Five Eyes network warns ePrivacy directive change will make online child abuse easier

The intelligence-sharing network Five Eyes has reportedly warned that changes to the European Union’s ePrivacy directive will hamper efforts to combat online child abuse.

An amendment to the European Electronic Communications Code, which came into force on December 21, extends the scope of privacy rules to ‘Over-the-top’ applications, including instant messaging services such as Facebook Messenger. This removes the explicit legal basis for service providers processing users’ content or traffic data, even for the purposes of detecting child abuse.

In a statement seen by the Daily Telegraph newspaper in the UK, the Five Eyes Network said the ePrivacy Directive “will make it easier for children to be sexually exploited and abused without detection.

“[It] could make it impossible both for providers of internet communications services, and for law enforcement, to investigate and prevent such exploitation and abuse.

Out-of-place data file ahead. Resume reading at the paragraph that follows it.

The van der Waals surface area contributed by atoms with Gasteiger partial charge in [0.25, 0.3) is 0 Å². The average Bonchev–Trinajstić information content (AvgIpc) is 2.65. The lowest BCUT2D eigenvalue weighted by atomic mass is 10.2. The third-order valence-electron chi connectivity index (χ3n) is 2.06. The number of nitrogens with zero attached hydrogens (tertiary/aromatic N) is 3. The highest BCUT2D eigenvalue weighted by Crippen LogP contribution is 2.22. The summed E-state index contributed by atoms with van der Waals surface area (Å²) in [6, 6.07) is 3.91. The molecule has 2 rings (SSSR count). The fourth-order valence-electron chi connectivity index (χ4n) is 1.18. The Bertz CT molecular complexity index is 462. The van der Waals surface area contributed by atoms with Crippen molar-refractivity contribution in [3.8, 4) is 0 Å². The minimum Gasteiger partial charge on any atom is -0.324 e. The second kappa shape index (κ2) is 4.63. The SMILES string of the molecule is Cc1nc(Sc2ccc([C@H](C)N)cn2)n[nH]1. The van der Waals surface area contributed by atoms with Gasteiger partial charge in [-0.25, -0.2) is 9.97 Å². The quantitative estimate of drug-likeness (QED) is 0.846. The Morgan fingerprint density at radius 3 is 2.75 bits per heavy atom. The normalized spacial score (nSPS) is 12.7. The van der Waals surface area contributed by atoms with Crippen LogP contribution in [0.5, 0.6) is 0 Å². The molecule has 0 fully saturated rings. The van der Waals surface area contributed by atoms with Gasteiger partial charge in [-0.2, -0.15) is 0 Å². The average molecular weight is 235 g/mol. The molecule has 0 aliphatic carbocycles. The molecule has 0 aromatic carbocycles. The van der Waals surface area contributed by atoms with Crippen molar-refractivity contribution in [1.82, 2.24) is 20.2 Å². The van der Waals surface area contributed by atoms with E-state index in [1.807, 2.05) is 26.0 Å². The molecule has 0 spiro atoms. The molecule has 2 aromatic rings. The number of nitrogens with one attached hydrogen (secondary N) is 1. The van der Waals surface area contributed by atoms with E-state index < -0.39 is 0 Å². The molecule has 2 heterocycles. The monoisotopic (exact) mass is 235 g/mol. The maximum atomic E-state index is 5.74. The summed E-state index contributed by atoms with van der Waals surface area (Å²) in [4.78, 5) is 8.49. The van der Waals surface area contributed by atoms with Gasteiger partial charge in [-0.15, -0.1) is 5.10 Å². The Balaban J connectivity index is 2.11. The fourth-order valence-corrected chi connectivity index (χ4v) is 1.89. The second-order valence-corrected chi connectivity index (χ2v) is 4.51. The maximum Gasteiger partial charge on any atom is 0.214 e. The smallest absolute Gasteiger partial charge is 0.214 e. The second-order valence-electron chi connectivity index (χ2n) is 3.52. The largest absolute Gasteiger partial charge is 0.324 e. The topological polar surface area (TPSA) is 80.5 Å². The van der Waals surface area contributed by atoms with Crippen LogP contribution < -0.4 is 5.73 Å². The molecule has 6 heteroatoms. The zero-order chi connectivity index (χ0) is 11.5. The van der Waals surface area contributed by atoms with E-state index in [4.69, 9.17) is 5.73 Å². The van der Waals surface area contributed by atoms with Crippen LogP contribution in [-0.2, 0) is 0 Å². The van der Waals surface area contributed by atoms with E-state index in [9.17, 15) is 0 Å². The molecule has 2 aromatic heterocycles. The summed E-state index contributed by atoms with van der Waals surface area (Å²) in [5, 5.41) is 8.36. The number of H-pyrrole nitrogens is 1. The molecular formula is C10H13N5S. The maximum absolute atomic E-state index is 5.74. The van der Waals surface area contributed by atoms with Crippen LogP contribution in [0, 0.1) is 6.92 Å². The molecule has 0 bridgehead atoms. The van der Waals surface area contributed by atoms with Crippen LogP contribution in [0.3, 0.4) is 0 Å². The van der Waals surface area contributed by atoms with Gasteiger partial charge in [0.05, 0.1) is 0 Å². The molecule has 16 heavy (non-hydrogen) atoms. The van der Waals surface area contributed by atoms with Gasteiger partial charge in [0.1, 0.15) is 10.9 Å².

The European Commission had proposed a derogation to allow platforms to scan online content for child abuse, but an agreement between the council and the parliament was not reached. The European Union has now said it will present legislation to tackle child sexual abuse online in the second quarter of 2021.

The adoption of the ePrivacy directive into member states’ laws has caused significant confusion. Facebook in December said it has turned off some of its child abuse detection monitoring tools on its messaging services, although Google, LinkedIn, Roblox, and Yubo in December pledged to continue honouring its “safety commitments”.

The Five Eyes statement said: “It is accordingly essential that the European Union adopt urgently the derogation in order for the essential work carried out by service providers to shield endangered children in Europe and around the world to continue.”

The Five Eyes network consists of the United Kingdom, United States, Canada, Australia and New Zealand.


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